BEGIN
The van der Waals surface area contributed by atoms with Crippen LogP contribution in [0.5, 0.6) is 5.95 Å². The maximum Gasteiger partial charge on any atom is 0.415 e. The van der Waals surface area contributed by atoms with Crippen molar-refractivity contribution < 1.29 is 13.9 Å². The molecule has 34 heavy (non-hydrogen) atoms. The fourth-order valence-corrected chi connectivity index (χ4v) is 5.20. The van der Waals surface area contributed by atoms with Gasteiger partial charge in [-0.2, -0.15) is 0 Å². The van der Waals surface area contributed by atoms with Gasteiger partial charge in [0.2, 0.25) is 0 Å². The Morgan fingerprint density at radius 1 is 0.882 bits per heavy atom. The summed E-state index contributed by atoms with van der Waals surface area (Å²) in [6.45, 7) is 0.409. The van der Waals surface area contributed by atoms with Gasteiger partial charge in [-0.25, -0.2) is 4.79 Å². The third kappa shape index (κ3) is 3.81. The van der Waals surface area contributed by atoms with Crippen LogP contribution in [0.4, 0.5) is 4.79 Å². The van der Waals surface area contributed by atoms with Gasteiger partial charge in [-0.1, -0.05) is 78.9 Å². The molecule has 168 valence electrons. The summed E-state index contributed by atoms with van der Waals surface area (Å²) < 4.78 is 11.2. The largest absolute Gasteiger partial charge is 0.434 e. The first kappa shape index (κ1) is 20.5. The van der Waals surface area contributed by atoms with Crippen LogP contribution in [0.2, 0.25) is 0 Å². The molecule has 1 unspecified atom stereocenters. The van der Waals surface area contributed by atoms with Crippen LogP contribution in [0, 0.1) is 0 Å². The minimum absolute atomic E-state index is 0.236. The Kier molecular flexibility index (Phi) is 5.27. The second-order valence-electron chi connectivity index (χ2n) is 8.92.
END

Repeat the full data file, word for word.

The van der Waals surface area contributed by atoms with Crippen LogP contribution in [0.5, 0.6) is 5.95 Å². The maximum Gasteiger partial charge on any atom is 0.415 e. The van der Waals surface area contributed by atoms with Crippen molar-refractivity contribution < 1.29 is 13.9 Å². The molecule has 34 heavy (non-hydrogen) atoms. The fourth-order valence-corrected chi connectivity index (χ4v) is 5.20. The van der Waals surface area contributed by atoms with Gasteiger partial charge in [-0.2, -0.15) is 0 Å². The van der Waals surface area contributed by atoms with Gasteiger partial charge in [0.2, 0.25) is 0 Å². The Morgan fingerprint density at radius 1 is 0.882 bits per heavy atom. The summed E-state index contributed by atoms with van der Waals surface area (Å²) in [6.45, 7) is 0.409. The van der Waals surface area contributed by atoms with Gasteiger partial charge in [-0.25, -0.2) is 4.79 Å². The third kappa shape index (κ3) is 3.81. The van der Waals surface area contributed by atoms with Crippen LogP contribution in [0.4, 0.5) is 4.79 Å². The van der Waals surface area contributed by atoms with Gasteiger partial charge in [-0.1, -0.05) is 78.9 Å². The molecule has 168 valence electrons. The summed E-state index contributed by atoms with van der Waals surface area (Å²) < 4.78 is 11.2. The largest absolute Gasteiger partial charge is 0.434 e. The first kappa shape index (κ1) is 20.5. The van der Waals surface area contributed by atoms with Crippen LogP contribution in [0.2, 0.25) is 0 Å². The molecule has 1 unspecified atom stereocenters. The van der Waals surface area contributed by atoms with Crippen LogP contribution in [0, 0.1) is 0 Å². The minimum absolute atomic E-state index is 0.236. The Kier molecular flexibility index (Phi) is 5.27. The second-order valence-electron chi connectivity index (χ2n) is 8.92.